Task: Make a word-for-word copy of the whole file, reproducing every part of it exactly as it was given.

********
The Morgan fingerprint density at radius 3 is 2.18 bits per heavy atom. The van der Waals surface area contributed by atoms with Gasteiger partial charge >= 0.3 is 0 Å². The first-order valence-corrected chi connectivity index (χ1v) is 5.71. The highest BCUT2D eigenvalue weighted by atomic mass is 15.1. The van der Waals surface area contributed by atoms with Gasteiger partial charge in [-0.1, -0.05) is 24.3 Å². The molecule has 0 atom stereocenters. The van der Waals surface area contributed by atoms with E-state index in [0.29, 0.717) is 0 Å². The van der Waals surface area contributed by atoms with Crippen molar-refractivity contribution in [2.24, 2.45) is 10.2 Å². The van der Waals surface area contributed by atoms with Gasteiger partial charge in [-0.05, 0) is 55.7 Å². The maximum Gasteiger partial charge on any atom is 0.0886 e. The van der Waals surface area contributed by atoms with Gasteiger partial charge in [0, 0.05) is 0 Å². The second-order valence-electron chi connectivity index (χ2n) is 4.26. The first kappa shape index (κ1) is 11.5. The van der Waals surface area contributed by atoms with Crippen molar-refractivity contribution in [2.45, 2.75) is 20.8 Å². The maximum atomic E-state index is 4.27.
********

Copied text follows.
The Morgan fingerprint density at radius 3 is 2.18 bits per heavy atom. The van der Waals surface area contributed by atoms with Gasteiger partial charge >= 0.3 is 0 Å². The first-order valence-corrected chi connectivity index (χ1v) is 5.71. The highest BCUT2D eigenvalue weighted by atomic mass is 15.1. The van der Waals surface area contributed by atoms with Gasteiger partial charge in [-0.1, -0.05) is 24.3 Å². The molecule has 0 atom stereocenters. The van der Waals surface area contributed by atoms with E-state index in [0.29, 0.717) is 0 Å². The van der Waals surface area contributed by atoms with Crippen molar-refractivity contribution in [2.24, 2.45) is 10.2 Å². The van der Waals surface area contributed by atoms with Gasteiger partial charge in [-0.05, 0) is 55.7 Å². The maximum Gasteiger partial charge on any atom is 0.0886 e. The van der Waals surface area contributed by atoms with Gasteiger partial charge in [0, 0.05) is 0 Å². The second-order valence-electron chi connectivity index (χ2n) is 4.26. The first kappa shape index (κ1) is 11.5. The van der Waals surface area contributed by atoms with Crippen molar-refractivity contribution in [2.45, 2.75) is 20.8 Å². The maximum atomic E-state index is 4.27.